Published: May 2, 2017
HARTFORD, CONN. – HB 6335, a proposed bill that the antiques trade characterized as “the destructive ivory ban,” has died quietly at the close of the state legislature’s session.
“Despite making it through Environment Committee, LCO had some issues with the bill and it was referred to Judiciary. It was not called before the deadline and subsequently expired,” said Mitch Bolinsky, who represents Newtown’s 106th District in the Connecticut General Assembly and had opposed the measure. The Legislative Commissioners’ Office (LCO) provides nonpartisan legal counsel to the members of the Connecticut General Assembly and their staff.
Opponents say HB 6335 would have put the state’s historic artifacts at risk, undermining the ability of Connecticut’s art and history institutions to fulfill their missions and harm struggling small businesses.
HB 6335, An Act Prohibiting the Sale and Trade of Ivory and Rhinoceros Horn in Connecticut, was co-sponsored by Representatives Diana Urban of Stonington and Josh Elliott of Hamden. Its harm to collectors, museums and the antiques trade in the state, according to opponents, stemmed from an arbitrary 20 percent or less restriction and the inclusion of marine mammals in the definition of ivory, such as whale, walrus and narwhal. This, they contended, would create particular harm for Connecticut’s distinguished maritime history. With New London as one of the world’s most important Nineteenth Century whaling centers, countless pieces of scrimshaw and other works of art would be banned and deemed worthless.
“We are grateful to all those who contributed to the defeat of this ivory ban, including the Wadsworth Atheneum, the Mystic Seaport, antiques dealers, collectors and historians,” said Arthur Liverant and Kevin Tulimieri of Nathan Liverant and Son, Colchester, Conn. “We are deeply appreciative to Representative Mitch Bolinsky of Newtown for his tireless and effective opposition. He has been a major force in the effort to defend our state from destructive legislation and protect our shared cultural heritage.”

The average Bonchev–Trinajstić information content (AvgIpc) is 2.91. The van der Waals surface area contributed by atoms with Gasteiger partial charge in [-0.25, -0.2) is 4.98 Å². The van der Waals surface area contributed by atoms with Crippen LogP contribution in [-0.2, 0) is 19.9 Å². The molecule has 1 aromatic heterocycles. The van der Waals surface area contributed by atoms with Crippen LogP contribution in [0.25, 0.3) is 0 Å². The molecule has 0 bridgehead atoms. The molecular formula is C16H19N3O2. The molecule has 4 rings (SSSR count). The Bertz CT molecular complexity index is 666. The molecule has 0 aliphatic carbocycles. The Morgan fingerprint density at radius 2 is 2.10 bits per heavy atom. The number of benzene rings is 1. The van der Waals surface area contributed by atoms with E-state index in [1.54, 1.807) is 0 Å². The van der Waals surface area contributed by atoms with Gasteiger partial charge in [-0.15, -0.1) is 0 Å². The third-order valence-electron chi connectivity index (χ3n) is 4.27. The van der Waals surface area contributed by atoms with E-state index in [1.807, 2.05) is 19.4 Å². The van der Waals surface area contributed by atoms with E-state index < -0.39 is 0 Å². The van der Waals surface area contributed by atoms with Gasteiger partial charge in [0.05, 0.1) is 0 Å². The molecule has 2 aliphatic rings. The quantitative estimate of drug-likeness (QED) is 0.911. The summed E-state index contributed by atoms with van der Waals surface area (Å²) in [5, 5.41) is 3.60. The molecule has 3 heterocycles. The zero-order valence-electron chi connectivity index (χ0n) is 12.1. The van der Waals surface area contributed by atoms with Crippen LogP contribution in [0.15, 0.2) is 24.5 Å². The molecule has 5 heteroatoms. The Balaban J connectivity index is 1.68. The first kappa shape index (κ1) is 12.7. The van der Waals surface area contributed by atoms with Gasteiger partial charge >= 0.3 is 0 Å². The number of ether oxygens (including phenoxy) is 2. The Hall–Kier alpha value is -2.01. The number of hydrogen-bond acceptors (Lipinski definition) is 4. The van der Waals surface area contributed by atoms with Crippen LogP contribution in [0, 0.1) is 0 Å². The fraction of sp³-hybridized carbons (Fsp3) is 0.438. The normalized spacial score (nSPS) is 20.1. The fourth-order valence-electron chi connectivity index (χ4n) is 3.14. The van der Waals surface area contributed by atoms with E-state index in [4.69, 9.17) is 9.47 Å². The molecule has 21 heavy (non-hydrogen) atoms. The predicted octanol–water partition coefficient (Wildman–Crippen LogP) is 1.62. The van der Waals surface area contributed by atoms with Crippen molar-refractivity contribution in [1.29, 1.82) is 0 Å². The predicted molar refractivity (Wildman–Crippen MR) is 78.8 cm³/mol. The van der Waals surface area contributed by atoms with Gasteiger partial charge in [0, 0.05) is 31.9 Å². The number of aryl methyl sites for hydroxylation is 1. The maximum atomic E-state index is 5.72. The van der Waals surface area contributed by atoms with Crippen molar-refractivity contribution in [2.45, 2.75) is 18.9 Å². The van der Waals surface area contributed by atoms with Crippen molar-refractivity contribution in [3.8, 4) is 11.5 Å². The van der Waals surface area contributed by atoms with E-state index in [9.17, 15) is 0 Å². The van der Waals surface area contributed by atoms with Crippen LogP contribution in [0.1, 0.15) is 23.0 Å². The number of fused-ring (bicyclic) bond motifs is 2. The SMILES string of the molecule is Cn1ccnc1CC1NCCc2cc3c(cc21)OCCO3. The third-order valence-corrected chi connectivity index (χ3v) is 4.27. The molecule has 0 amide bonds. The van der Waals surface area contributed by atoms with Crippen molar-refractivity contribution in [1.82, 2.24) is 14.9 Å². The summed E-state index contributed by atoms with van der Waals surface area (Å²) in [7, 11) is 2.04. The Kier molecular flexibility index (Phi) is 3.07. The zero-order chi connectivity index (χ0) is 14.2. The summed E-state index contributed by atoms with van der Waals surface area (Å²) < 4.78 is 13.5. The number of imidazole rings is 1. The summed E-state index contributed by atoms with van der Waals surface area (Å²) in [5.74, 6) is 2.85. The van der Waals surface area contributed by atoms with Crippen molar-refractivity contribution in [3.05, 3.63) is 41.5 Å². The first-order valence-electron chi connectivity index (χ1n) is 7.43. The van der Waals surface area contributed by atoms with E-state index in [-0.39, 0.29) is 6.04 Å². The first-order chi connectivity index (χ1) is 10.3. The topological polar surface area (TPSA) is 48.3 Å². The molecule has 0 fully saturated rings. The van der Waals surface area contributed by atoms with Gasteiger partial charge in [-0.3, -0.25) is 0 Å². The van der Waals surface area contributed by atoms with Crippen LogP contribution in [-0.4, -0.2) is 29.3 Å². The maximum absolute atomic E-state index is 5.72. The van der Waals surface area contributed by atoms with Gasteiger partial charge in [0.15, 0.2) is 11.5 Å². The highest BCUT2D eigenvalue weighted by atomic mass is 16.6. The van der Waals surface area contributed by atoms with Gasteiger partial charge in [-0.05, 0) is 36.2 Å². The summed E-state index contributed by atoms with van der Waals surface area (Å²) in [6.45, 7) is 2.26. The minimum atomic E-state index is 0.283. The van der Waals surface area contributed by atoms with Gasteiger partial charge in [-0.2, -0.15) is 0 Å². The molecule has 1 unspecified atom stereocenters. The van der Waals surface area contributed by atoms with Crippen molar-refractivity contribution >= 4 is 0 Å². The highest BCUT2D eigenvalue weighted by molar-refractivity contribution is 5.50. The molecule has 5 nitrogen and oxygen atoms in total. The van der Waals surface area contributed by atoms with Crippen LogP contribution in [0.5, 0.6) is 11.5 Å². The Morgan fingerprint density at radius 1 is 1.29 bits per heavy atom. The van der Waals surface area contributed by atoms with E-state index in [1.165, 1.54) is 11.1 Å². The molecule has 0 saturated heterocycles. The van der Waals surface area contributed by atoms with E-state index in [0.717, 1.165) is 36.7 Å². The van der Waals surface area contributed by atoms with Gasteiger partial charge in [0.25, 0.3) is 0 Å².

“Banning, seizing and making family heirlooms, collections and museum pieces from a bygone era valueless would do material harm to law-abiding people, businesses and institutions throughout our state,” said Bolinsky. “HB-6335 was a bad bill that did nothing to solve the problem of poaching modern, illicit ivory. Having raised the same bill for the third time, not having learned from prior defeats and knowingly ignoring a better, more workable solution with bipartisan and community support was just plain poor judgement.
“I do not doubt the proponents will be back with this bad bill next year but, unless the proponents approach the process collaboratively and with consideration, it will fail again.”
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